But it’s not too late to act. Here’s what needs to happen.
1. FERC should require that market operators comply with Order 2222 by 2024 – no exceptions. A timeline of eight years to develop IT upgrades, like what was proposed for the Midwest, is too slow. They are trying to operate a 21st Century energy market with 20th Century IT systems. We need to learn from tech companies that have shown how to push hundreds of software updates a day to get the 10 GW of annual DER growth into the energy markets.
2. Market operators need to make it easy for households and businesses to participate in energy markets. We shouldn’t treat households the same as a grid-scale generator. Instead of requiring hard-to-access data from the electric meter, we should use data that is easy to capture, like when the device turned on or off and best estimates of how much electricity it shifted by doing so. And we need organizations like Mission:data and companies like Copper Labs, UtilityAPI, and Arcadia to fix data access solutions so companies can offer more advanced products.
3. FERC and state regulators need to stop blocking millions of households and businesses from participating in energy markets. The promise of Order 2222 is not going to be realized if we keep the outdated opt-out rules. Retaining the opt-out looks especially short-sighted when twelve of the states with the opt-out are facing a 5 GW shortfall and soaring costs of electricity.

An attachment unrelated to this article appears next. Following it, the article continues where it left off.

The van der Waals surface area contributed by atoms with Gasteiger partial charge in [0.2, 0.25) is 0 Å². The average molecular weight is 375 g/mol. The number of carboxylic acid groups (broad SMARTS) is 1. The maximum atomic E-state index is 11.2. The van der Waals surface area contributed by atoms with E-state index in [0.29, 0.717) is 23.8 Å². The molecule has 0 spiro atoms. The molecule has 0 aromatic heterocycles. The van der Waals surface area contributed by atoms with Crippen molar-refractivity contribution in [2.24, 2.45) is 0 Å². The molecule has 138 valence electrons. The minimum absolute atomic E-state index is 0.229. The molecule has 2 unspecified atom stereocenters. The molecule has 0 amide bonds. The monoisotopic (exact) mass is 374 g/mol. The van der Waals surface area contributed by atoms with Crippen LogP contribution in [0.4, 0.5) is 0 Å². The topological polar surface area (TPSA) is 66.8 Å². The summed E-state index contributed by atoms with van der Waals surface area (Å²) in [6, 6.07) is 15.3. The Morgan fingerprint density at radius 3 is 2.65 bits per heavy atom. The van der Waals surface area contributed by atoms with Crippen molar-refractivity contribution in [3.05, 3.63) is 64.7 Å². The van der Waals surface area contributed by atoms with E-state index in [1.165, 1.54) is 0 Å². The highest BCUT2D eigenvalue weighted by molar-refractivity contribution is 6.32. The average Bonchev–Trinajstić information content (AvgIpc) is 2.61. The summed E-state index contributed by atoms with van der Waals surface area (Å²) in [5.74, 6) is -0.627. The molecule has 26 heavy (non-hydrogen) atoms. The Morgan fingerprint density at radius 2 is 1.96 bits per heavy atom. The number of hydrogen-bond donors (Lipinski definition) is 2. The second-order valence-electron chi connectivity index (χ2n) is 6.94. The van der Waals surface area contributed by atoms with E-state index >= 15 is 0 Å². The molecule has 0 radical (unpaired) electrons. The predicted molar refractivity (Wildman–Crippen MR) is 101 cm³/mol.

Congress is about to make a historic investment in our energy transition. It will be a historic mistake if we simply keep building more power plants and ignore the gigawatts of potential power on our walls, in our garages, and everywhere in between.
Did you like what you read? Disagree? Want to learn more? I’d love to chat! Please don’t hesitate to connect with me at firstname.lastname@example.org or on LinkedIn.
News from Our Network
From our clients:
Charm made major strides increasing transparency in the carbon removal space, releasing its prototype protocol for monitoring, reporting, and verification. Buyers clearly appreciate these efforts, as Charm also announced it’s delivering another 70 tons of removals for more than 140 buyers.
From friends and colleagues:
Jim Kapsis provided a colorful quote to Bloomberg about how the stock market collapse has affected VC investment in climate tech startups.
Alex Laskey and Matt O’Keefe reflected on Opower’s journey in a CNBC feature on Disruptor 50 startups 10 years later.
CarbonPlan released a report on “The Barriers to Scaling the Long-Duration Carbon Dioxide Removal Industry”.
OhmConnect raised $55 million to bring on hundreds of thousands more households to its demand response program and, as we just learned, prevent power outages.
Jobs in our network:
Send us your job openings in cleantech policy, startups, and utilities, and we'll put it in next month's Gist.
Octopus Energy is hiring a US Director of Policy & Markets.
Aeroseal is hiring a Head of Policy and Market Development.
Therma° is is hiring for several roles, including engineers, operations, product, and sales.
The Zero Emission Transportation Association is hiring a Deputy Communications Director.
AEE is seeking a Managing Director, Policy, to run its Central States Working Group.
Clean Air Task Force is looking for a Direct Air Capture, Policy Manager.
Reasons for Hope, Reasons for Despair
Despair… The Guardian exposed how a few US utilities and their consultants conspired together in Florida and elsewhere to resist clean energy reform.